``You look at a city like Philly and see that it has made the transition from blue collar to white collar. There haven't been a lot of rent increases, but it is growing. So builders will have to build to meet demand, and when they build it will be expensive, which means rents will go up.
``We will already be there with existing, less expensive real estate. . . . Our philosophy has always been that you buy when the cost is less than building and you build when the cost is less than buying. You go into an area out a sense of the demand for space.
``Over the last 10 to 15 years, real estate has become viewed as a tax shelter and inflation hedge,'' he says. ``We've always viewed it as a business, and the rest of the market is coming around to that view. The most important things are supply, demand, rent, and the cost of the property.''
``In the 1970s,'' adds Boettcher's Mr. Hess, ``you could make mistakes in real estate investing and inflation would take care of them. You can't do that today.''
Syndicators also feel a squeeze in their profit margins as they lower front-end fees in the fierce competition for investor dollars. They are having to put more of investors' money into the ``ground'' instead of into commissions and management fees.
The Stanger Register of partnerships shows a trend toward putting 85 to 90 percent in the ground, compared with 75 to 80 percent figures in the 1970s. T. Rowe Price, a Baltimore-based investment banker/syndicator, has even launched a real estate program with no up-front fees.
The trend bodes well for investors, but at same time, management and marketing costs have increased. That means tighter profit margins for investment syndicators and tough times for the smaller firms.
Typical of the kinds of real estate products gaining among investors are three from Consolidated Capital.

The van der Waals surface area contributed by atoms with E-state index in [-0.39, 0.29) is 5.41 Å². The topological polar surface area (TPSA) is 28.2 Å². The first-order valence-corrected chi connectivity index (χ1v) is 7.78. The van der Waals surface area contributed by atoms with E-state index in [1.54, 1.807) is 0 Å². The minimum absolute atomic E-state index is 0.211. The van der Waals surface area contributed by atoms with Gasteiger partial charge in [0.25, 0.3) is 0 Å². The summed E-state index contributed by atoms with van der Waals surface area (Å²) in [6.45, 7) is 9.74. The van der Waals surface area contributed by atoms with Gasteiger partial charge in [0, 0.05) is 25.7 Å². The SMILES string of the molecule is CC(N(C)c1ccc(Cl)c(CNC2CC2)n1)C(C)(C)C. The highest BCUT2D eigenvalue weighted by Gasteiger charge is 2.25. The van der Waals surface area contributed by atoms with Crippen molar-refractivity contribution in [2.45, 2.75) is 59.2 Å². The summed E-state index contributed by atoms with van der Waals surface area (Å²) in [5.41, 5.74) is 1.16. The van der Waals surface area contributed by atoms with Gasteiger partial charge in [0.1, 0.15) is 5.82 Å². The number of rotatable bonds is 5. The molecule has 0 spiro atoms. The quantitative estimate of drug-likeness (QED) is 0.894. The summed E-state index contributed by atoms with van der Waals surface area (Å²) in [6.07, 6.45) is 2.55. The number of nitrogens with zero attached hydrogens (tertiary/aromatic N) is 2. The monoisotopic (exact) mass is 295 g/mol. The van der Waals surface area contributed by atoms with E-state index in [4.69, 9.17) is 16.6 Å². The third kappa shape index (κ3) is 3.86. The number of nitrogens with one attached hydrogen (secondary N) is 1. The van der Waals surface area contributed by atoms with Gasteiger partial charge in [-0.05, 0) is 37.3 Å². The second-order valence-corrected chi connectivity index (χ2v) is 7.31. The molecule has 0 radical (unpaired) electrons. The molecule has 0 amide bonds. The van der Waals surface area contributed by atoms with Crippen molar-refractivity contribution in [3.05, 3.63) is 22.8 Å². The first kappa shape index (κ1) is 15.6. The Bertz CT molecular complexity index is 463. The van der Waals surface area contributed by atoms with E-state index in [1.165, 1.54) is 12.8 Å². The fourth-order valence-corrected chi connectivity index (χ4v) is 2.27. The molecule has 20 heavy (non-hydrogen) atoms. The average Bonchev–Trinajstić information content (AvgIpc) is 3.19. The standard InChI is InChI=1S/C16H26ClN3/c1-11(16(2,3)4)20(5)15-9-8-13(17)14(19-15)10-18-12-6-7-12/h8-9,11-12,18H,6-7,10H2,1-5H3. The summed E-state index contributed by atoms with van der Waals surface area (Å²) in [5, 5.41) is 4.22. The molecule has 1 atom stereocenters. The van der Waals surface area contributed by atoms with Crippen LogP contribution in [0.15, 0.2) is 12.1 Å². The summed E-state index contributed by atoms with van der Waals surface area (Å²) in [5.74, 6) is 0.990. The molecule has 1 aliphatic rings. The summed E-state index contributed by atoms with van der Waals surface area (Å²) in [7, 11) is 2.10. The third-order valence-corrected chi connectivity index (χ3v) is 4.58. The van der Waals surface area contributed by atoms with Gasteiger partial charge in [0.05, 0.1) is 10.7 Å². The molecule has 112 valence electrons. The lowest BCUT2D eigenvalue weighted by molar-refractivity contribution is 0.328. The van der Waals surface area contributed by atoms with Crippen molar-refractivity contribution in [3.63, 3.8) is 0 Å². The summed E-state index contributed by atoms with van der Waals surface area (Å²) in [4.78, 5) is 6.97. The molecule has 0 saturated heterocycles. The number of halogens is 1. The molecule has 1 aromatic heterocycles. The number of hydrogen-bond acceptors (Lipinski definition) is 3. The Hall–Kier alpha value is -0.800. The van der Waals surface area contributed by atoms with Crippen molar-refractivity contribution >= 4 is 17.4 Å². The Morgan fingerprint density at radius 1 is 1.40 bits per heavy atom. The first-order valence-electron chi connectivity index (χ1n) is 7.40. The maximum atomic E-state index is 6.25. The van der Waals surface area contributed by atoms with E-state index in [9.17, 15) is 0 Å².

Consolidated Capital Properties VI takes a minimum investment of $3,000 for a $50 million to $100 million pool and buys existing real estate with a bias toward apartments. The fund is moderately leveraged, putting about 35 percent down.
ConCap Institutional Properties is open only to tax-exempt accounts, such as individual retirement accounts (IRAs) and Keoghs, and makes participating mortgages to a ConCap ``entity'' that goes out and pays cash for the properties. Investors receive a 9 percent yield and 75 percent of any profits on the property.
Consolidated Capital Income Opportunity Trust. CCIOT, now in its second fund, is a self-liquidating real estate investment trust that now yields 8 percent. It uses investor money to make joint ventures on new construction and make participating mortgages to outside buyers of existing real estate. The first CCIOT closed out at $245 million, and Mr. Parisse says it's the most popular new product ConCap has marketed.
``Real estate is still very important,'' says Hess.
``If you look at how people have made money, it boils down to real estate, oil and gas, and entrepreneurial investments. Real estate is a good way to make money, but it's not pie in the sky.
``With the right ingredients, it is the most moderate-risk way to make money. You can physically study the investment. You can study the track record of the developer and the syndicator. How many other investments let you look that closely?
``Real estate is a way to build your net worth and perhaps double or triple your money. It still maintains a very good risk/reward ratio.'' Chart: Real estate yields and capitalization rates Real estate yield: Similar to bond yield to maturity. It is a combination of the present value of anticipated appreciation of annual cash flow plus the present value of a projected resale at the end of a medium-term holding period. Real estate capitalization rate: Similar to dividends on stock. The annual rate of return on market value (not a fixed rate). Source: Real Estate Research Corporation